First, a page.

• G01SRADIO DIRECTION-FINDING; RADIO NAVIGATION; DETERMINING DISTANCE OR VELOCITY BY USE OF RADIO WAVES; LOCATING OR PRESENCE-DETECTING BY USE OF THE REFLECTION OR RERADIATION OF RADIO WAVES; ANALOGOUS ARRANGEMENTS USING OTHER WAVES
    • G01S19/00Satellite radio beacon positioning systems; Determining position, velocity or attitude using signals transmitted by such systems
    • G01S19/38Determining a navigation solution using signals transmitted by a satellite radio beacon positioning system
    • G01S19/39Determining a navigation solution using signals transmitted by a satellite radio beacon positioning system the satellite radio beacon positioning system transmitting time-stamped messages, e.g. GPS [Global Positioning System], GLONASS [Global Orbiting Navigation Satellite System] or GALILEO
    • G01S19/42Determining position
    • G01S19/51Relative positioning

Abstract

The method and the apparatus for the outputting in a uni-dimensional coordinate system the position coordinates and speed determined by the position and speed determining system (PSDS) are disclosed. The PSDS can include the SATPS receiver, the inertial positioning system, or the combination of both. The digital database of the geographic area is introduced by the user in the arbitrary coordinate system and is translated into the preferred coordinate system in order to define the uni-dimensional coordinate system. The large geographic area (LGA) and the small geographic area (SGA) embodiments are disclosed.

Description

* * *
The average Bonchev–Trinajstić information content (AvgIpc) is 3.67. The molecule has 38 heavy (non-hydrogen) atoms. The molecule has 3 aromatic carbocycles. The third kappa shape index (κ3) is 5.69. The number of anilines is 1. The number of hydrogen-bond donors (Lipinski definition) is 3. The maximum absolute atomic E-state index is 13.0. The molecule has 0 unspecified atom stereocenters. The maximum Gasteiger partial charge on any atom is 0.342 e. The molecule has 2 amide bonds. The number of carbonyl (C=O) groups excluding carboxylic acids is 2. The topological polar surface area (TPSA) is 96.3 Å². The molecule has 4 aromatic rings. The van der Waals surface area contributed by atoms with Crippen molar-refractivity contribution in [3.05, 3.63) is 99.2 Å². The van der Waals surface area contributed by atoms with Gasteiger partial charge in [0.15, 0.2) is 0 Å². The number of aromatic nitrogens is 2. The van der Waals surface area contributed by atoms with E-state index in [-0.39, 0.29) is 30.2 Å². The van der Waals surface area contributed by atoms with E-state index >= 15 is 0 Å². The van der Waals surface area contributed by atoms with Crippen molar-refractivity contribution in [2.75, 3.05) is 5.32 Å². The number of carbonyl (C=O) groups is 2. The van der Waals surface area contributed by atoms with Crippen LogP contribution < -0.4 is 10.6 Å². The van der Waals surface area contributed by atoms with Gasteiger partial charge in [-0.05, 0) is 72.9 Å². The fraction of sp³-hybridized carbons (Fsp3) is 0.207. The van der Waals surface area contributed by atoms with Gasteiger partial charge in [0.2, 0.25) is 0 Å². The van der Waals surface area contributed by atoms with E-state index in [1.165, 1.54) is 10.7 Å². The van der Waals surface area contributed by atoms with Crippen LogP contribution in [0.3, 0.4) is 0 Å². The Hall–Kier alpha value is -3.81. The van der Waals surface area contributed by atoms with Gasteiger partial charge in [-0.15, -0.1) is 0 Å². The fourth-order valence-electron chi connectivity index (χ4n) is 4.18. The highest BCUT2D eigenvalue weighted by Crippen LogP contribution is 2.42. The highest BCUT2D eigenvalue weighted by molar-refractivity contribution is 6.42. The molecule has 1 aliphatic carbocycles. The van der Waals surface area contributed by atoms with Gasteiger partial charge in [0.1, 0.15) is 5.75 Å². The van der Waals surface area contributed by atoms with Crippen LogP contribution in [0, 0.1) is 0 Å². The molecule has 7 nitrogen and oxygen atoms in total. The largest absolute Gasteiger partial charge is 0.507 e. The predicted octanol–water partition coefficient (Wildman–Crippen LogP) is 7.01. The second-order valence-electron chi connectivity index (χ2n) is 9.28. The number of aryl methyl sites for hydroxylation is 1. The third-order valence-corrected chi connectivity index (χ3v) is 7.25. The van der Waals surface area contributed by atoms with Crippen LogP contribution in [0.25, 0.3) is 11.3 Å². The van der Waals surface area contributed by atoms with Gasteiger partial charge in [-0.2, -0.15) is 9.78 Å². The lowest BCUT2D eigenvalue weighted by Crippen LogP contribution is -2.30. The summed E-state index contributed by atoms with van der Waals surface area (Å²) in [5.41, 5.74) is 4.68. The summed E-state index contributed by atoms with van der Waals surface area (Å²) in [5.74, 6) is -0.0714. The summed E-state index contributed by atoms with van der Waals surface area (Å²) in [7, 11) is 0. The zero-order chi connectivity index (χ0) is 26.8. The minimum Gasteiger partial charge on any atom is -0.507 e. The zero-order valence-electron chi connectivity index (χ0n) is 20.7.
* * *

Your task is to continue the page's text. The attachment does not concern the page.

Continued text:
This is a continuation of the U.S. patent application Ser. No. 08/414,784 filed on Mar. 31, 1995, now abandoned.

BACKGROUND

In vehicle navigation systems, a vehicle's position is determined through the accumulation of data gathered by various sensors. Typical navigation sensors include compasses to measure the absolute vehicle heading relative to the earth's magnetic field, gyroscopes and differential odometers to measure the vehicle's relative heading; and odometers to measure the absolute distance traveled by the vehicle. Errors in vehicle position result from the accumulation of measurement errors by each of the sensors.

A technique known as "map matching" has been used to correct vehicle position errors which result from the accumulation of navigation sensors' errors. Map matching uses geometrical similarities in its decision-making process. The navigation system compares the current vehicle trajectory to street geometries near the currently stored vehicle position. The system then corrects the vehicle position to the location which most closely matches the vehicle's trajectory. To accomplish this, the map matching system searches its internal map data base in the vicinity of the most recently calculated vehicle position to find street candidates which lie in the direction in which the vehicle is currently headed. The vehicle's heading, speed, and distance traveled are continuously monitored and compared to the geometry of the current "list" of street candidates. As the geometry of each street diverges from the vehicle's calculated trajectory, that street is eliminated as a possible location. This process continues until all streets are eliminated except one. That street is then stored as the current location of the vehicle.